The 4th ascent may have been the hardest because it wasn’t the last and the wind was at its worst. I was leaning in at a 45 degree angle digging in like a lineman pushing a tackling dummy just to make any progress at all. Periodically a gust would come along and stand me straight up and back on my heels. Just as quickly, the wind would shift directions and blow me across the path. This was quite unnecessary for quads that were already being pushed to their limit. Later in the day when I took a shower I was washing dirt and pieces of leaves out of my ears that had been blown in there.

Lap 4 Summit

I struggled to keep up with the Glover, but managed to hang in and we submitted in 26:46 which I was pretty happy about given how we felt. The runs down were getting particularly tricky now as they were very technical (and neither of us are skilled) and the fatigue had set in on our legs in earnest. Upon finishing lap number 4 I realized not only should we beat 4:30, we had a chance to go under 4 hours for the run. My quads attempted to protest any time goals, but my brain (at rest anyway) was all for it.

The spring in my step was long since gone and the initial stages of climb 5 had me questioning the rational for doing 5 loops. Whereas overtaking someone on the trail was normally a mental boost, I was now dreading it because I feared a total collapse at any moment and absolutely embarrassment as I crawled into the fetal position in front of someone I just passed on the trail. Right around the halfway mark I had to take my first break and take about 5 seconds and regroup. Glover was strong and I sort of yo-yoed from right behind him to 10 yards back over the next few minutes until I could see the summit about 5 minutes away. I told myself “no more stopping” but several thousands 1 legged squats hoisting my 200lb carcass up this mountain caught up with me and all screamed at once to “stop!”. After one last 5 second recovery I vowed to keep going to until I was at the top. Several minutes later I tapped the lap button on the watch at the summit in 27:46 and collapsed in exhaustion on rock that had been my friend 4 other times today.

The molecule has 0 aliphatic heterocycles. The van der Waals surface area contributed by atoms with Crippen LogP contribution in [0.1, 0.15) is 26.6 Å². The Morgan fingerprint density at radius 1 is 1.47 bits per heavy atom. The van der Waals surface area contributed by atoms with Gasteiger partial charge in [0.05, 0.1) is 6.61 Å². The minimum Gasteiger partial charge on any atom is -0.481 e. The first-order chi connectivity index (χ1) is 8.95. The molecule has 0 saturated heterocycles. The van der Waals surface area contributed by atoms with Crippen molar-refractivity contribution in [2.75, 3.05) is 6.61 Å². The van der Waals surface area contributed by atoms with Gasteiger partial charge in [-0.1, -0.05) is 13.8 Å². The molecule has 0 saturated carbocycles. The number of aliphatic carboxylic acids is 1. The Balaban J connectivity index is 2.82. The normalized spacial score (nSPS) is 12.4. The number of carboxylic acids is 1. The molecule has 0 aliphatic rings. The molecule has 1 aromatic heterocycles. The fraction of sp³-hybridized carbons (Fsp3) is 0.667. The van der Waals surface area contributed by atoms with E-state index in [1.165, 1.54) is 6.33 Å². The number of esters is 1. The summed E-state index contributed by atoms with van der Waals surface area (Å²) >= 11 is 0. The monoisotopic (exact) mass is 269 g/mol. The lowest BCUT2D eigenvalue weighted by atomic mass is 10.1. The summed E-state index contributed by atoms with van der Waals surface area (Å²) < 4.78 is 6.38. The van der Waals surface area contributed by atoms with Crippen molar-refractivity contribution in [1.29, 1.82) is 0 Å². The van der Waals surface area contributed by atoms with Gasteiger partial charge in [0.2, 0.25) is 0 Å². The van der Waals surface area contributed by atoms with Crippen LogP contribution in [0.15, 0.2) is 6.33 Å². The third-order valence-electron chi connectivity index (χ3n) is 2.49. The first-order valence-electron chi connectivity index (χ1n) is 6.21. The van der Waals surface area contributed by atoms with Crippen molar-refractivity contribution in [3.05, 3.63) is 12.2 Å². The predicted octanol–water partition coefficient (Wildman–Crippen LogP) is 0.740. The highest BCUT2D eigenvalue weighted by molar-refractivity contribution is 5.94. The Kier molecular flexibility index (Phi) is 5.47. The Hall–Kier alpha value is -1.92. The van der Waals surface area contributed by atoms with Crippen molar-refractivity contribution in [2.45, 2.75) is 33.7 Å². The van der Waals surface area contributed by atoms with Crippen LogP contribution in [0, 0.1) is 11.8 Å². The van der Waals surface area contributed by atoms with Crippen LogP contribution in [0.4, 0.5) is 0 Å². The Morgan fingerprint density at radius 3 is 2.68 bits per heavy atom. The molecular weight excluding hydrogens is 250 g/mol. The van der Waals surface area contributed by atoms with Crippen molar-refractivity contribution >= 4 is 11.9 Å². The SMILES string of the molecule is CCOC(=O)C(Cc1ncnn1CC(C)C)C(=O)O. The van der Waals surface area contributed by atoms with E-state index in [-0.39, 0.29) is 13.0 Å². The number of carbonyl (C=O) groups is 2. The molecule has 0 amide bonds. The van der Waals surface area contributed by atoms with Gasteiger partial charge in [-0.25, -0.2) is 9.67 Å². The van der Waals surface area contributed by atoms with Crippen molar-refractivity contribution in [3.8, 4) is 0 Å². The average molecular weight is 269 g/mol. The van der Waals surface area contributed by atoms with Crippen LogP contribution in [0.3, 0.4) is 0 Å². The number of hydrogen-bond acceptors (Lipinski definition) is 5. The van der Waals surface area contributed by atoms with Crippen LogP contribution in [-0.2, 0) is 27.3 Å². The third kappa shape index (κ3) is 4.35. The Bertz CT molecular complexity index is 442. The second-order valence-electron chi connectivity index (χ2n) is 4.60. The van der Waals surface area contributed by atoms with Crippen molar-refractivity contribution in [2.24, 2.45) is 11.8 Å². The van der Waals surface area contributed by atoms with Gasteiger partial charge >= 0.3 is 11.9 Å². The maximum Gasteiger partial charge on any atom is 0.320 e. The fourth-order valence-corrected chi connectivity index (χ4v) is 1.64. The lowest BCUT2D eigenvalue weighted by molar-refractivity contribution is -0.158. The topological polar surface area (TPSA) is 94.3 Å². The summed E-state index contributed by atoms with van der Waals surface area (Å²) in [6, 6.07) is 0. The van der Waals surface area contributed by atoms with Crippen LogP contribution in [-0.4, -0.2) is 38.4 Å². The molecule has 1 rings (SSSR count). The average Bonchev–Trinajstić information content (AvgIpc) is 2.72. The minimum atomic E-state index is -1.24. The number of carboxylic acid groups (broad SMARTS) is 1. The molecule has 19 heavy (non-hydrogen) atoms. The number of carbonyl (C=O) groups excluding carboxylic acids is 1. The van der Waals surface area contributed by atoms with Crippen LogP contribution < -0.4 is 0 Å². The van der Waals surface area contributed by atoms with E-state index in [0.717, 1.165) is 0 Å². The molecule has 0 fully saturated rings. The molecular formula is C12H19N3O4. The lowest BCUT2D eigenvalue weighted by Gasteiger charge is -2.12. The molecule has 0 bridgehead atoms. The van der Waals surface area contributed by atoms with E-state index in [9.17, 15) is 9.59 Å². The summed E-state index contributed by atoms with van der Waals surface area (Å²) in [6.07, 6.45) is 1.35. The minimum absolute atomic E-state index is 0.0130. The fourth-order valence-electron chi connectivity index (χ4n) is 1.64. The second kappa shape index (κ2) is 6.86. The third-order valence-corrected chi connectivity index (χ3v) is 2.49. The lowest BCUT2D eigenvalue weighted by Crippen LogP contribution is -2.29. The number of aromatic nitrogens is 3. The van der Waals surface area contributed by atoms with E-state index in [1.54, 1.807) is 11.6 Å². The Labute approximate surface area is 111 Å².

Glover and I snapped a quick picture and then headed down the trail. Sub 4 was easily in our grasp, but smiles turned concern as wobbly legs led to a face plant by Glover. Bruised and scraped, but not broken, he walked it off and again sub 4 was ours. But one final test came when I completely bonked hard with .25 miles to go. I was fine, then out of nowhere my legs buckled, eyes fogged over and it was like my head was a balloon and someone just let the air out. After about 30 seconds I ran again and with some sense of urgency….sub 4 was nearly slipping away. We managed to make it in 3:58 but I had to walk most of the mile home because I was flat out out of gas. I’ve never fueled for an event quite like this with its hard/easy thing and I obviously didn’t do it right.

I felt like absolutely crap for a couple hours, but some food and a short nap had me right as rain…rain that walks with a slight limp, a bit of a grimace and drinks a Red Bull to make it through the rest of the day, that is.

Avg Pace
Summary 3:58:50.2 14.44 16:32.5
1 -up 25:04.2 1.20 20:54.8
2 -down 20:42.9 1.69 12:14.1
3 -up 25:20.7 1.20 21:08.8
4 -down 20:21.8 1.79 11:24.4
5 -up 30:48.9 1.78 17:17.9
6 -down 17:20.6 0.84 20:42.3
7 -up 26:46.7 1.20 22:13.5
8 -down 20:48.4 1.75 11:54.2
9 -up 27:46.5 1.18 23:30.0
10 -down 23:49.2 1.81 13:10.0